The binding of CX3CL1 (Fractalkine) to US28 receptor follows a two-site binding model [11]. The external and internal interaction between ligand and receptor make up site 1 and 2 respectively. The latter involves Fractalkine’s N-terminus’ projection into the helical core of US28, extending to the base of the extracellular cavity, utilizing a vital binding region for small molecules to many GPCRs [11]. Site 1 makes up the external binding site, comprising the interaction between the chemokine globular body of Fractalkine with the N-terminus and extracellular loops of US28. More specifically, the primary interaction occurs between a groove created by the “junction between the β sheet and the N loop” on the surface of Fractalkine and the N-terminus of US28 receptor [11]. Site 1 accounts for the largest binding area and consists mostly of van der Waals interactions and to a lesser degree of hydrogen bonds (44 and 13 accordingly).

US28 Signalling

US28 chemokine receptor activates a diverse series of G-proteins, which leads to a subsequent diverse series of signalling pathways. Activation of G-proteins via US28 happens upon ligand binding as well as in its mere unbound state, which leads to higher constitutive activity in US28 expressing cells [10]. The increased constitutive agonist independent activity through viral GPCR, in this case US28, is a typical strategy whereupon viruses intensify signalling, resulting in increased survival and dissemination of the virus and thereby furthering viral pathogenesis [11].

PLC-β activation and PLC-β dependent pathways have been shown to occur in all US28 expressing cells in all cell types through agonist independent activation [10]. For example, in COS-7 cells, transient expression of US28 leads to increased constitutive activation of PLC through Gαq/11 subunit of Gq/11 [12]. The DRY motif situated at the end of TM-3 domain is critical for US28 signalling to PLC-β [1]. Furthermore, Gq/11 also stimulates NF-κB; a transcription factor involved in immune response and inflammatory events and thus possesses pathophysiological importance [12]. Stimulation of NF-κB via Gq/11 occurs through Gαq/11 subunit and βγ subunit, specifically the β2γ1 dimer [12]. Lastly, the constitutive activity of US28 also stimulates Gαi/o, which leads to inhibition of adenylate cyclase and subsequent inhibition of PKA [12].

US28 has affinity for chemokines such as RANTES, MCP-1, and Fractalkine, all of which, upon binding, initiate various different intracellular changes such as increased intracellular calcium levels, small G-protein Rho activation and focal adhesion kinase (FAK) activation [10]. CX3CL1 is special, because it displays both agonist and inverse agonistic features upon interacting with US28 via Gq/11. When CX3CL1 is bound to US28 in US28 expressing cells, a reduction in Gq/11 mediated inositol phosphate (~35% inhibition [5]) and NF-κB is seen [12]. In signalling assays, CX3CL1 bound to US28 has shown to initially exhibit agonistic signalling but subsequently leads to overall reduced signalling due to “ligand induced internalization and degradation” [11]. For this reason CX3CL1 cannot be seen as an inverse agonist, since it has no effect on US28’s constitutive activity. Though it remains disputable, and a likely answer to the Fractalkine-mediated decreased signalling may be ascribed to both a decrease in constitutive activity as well as an increase in ligand-receptor mediated internalization. Interestingly, CX3CL1 binding to US28 in fibroblasts also leads to activation of FAK via the same Gαq/11-protein involved in the ligand-independent activation of PLC-β but utilizes a different pathway. [1].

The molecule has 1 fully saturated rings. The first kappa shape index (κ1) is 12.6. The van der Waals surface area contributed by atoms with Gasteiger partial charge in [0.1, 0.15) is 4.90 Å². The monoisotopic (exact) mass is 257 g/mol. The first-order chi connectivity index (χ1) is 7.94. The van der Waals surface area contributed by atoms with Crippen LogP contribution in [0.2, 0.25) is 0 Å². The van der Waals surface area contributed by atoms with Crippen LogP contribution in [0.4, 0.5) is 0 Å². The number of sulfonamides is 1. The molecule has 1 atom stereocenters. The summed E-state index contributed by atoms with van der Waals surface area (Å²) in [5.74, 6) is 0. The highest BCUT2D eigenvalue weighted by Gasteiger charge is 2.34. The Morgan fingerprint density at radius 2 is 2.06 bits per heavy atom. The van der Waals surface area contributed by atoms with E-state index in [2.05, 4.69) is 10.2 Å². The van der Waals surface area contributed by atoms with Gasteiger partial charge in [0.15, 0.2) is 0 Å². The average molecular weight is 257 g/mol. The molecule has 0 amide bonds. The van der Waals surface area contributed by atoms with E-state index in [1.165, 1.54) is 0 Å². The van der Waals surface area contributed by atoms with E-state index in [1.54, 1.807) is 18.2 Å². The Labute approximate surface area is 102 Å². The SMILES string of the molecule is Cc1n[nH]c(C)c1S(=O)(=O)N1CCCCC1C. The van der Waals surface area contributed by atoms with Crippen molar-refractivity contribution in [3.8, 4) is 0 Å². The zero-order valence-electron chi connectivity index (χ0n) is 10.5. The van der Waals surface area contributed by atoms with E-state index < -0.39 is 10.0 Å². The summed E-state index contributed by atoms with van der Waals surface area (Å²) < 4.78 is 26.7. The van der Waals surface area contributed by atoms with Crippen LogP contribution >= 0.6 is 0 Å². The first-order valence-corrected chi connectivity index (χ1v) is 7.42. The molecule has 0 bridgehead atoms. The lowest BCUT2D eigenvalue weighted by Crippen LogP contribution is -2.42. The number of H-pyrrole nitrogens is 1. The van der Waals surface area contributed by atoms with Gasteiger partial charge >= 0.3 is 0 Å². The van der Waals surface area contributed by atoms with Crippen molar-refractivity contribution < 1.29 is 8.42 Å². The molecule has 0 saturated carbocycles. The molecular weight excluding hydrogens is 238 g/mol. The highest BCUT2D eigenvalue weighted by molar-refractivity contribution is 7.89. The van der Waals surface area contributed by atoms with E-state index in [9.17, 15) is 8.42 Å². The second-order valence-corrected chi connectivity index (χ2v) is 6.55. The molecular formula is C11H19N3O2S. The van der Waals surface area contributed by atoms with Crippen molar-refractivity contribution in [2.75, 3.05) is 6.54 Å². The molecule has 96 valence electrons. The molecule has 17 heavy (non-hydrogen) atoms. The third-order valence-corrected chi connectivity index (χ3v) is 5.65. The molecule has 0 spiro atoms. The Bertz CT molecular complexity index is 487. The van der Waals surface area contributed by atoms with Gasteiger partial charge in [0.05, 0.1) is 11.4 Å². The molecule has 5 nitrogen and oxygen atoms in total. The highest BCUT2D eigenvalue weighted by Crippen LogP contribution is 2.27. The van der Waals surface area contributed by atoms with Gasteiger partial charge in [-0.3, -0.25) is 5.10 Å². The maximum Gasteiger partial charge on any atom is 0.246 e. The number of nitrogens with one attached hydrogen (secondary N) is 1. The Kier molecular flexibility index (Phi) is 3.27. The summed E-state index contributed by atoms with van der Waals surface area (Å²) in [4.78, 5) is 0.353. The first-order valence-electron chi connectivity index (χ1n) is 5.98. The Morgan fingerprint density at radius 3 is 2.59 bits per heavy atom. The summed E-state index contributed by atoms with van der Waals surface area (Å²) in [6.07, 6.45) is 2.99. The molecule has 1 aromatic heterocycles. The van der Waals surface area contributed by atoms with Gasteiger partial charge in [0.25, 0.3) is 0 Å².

SMC (smooth muscle cells) migration however, is dependent on CC-chemokine binding to US28 and signalling via Gα12/13 to “FAK, ERK, RhoA and the actin cytoskeleton”[1]. Furthermore, CC-chemokine and Fractalkine binding both result in FAK activation, though through different G-proteins, Gα12 and Gαq respectively, and thus through different signalling pathways [13]. These two G-proteins have been shown to antagonize one another. For instance, Fractalkine signalling via Gαq is attenuated “in the presence of Gα12” and vice versa [13]. Lastly, the function of CC-chemokines and Fractalkine is cell type specific[13]. In SMC, Fractalkine inhibits CC-chemokine- induced migration. Conversely, Fractalkine induces migration in monocytes/macrophages, which RANTES (CC-chemokine) competitively inhibits in these cell types. Lastly, the βγ subunit also leads to stimulation of NF-κB thereby furthering viral dissemination. The pathophysiological relevance of Fractalkine and CC-chemokine binding and their cell type specificity will be further discussed in the Cardiovascular Disease section.